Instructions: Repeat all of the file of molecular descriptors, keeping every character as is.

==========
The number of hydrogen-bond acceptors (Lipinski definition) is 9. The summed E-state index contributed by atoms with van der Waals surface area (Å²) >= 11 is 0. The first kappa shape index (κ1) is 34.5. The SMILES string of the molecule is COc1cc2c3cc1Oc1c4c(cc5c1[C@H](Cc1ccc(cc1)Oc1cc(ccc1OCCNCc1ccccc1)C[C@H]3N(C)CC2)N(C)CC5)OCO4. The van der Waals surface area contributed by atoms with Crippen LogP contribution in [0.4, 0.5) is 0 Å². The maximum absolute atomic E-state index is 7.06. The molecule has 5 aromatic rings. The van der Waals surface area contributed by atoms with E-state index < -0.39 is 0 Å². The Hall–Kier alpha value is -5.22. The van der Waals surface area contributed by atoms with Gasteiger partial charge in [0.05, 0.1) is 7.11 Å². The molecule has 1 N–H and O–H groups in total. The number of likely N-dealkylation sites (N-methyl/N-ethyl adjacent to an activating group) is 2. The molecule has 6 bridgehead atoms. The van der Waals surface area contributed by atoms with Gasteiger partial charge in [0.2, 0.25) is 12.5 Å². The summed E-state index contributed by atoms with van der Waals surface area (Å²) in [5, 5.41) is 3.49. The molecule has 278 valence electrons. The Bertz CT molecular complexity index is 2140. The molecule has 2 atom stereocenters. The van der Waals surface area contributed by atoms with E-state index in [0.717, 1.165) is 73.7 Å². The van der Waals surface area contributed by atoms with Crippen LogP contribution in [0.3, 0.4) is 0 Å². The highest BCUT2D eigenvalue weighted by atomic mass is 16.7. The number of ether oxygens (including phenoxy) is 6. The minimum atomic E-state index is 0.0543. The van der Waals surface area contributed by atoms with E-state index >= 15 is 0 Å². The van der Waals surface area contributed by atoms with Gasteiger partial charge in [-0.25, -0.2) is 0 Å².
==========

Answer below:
The number of hydrogen-bond acceptors (Lipinski definition) is 9. The summed E-state index contributed by atoms with van der Waals surface area (Å²) >= 11 is 0. The first kappa shape index (κ1) is 34.5. The SMILES string of the molecule is COc1cc2c3cc1Oc1c4c(cc5c1[C@H](Cc1ccc(cc1)Oc1cc(ccc1OCCNCc1ccccc1)C[C@H]3N(C)CC2)N(C)CC5)OCO4. The van der Waals surface area contributed by atoms with Crippen LogP contribution in [0.4, 0.5) is 0 Å². The maximum absolute atomic E-state index is 7.06. The molecule has 5 aromatic rings. The van der Waals surface area contributed by atoms with E-state index < -0.39 is 0 Å². The Hall–Kier alpha value is -5.22. The van der Waals surface area contributed by atoms with Gasteiger partial charge in [0.05, 0.1) is 7.11 Å². The molecule has 1 N–H and O–H groups in total. The number of likely N-dealkylation sites (N-methyl/N-ethyl adjacent to an activating group) is 2. The molecule has 6 bridgehead atoms. The van der Waals surface area contributed by atoms with Gasteiger partial charge in [0.2, 0.25) is 12.5 Å². The summed E-state index contributed by atoms with van der Waals surface area (Å²) in [5, 5.41) is 3.49. The molecule has 278 valence electrons. The Bertz CT molecular complexity index is 2140. The molecule has 2 atom stereocenters. The van der Waals surface area contributed by atoms with E-state index in [0.717, 1.165) is 73.7 Å². The van der Waals surface area contributed by atoms with Crippen LogP contribution in [0.3, 0.4) is 0 Å². The highest BCUT2D eigenvalue weighted by atomic mass is 16.7. The number of ether oxygens (including phenoxy) is 6. The minimum atomic E-state index is 0.0543. The van der Waals surface area contributed by atoms with E-state index >= 15 is 0 Å². The van der Waals surface area contributed by atoms with Gasteiger partial charge in [-0.25, -0.2) is 0 Å².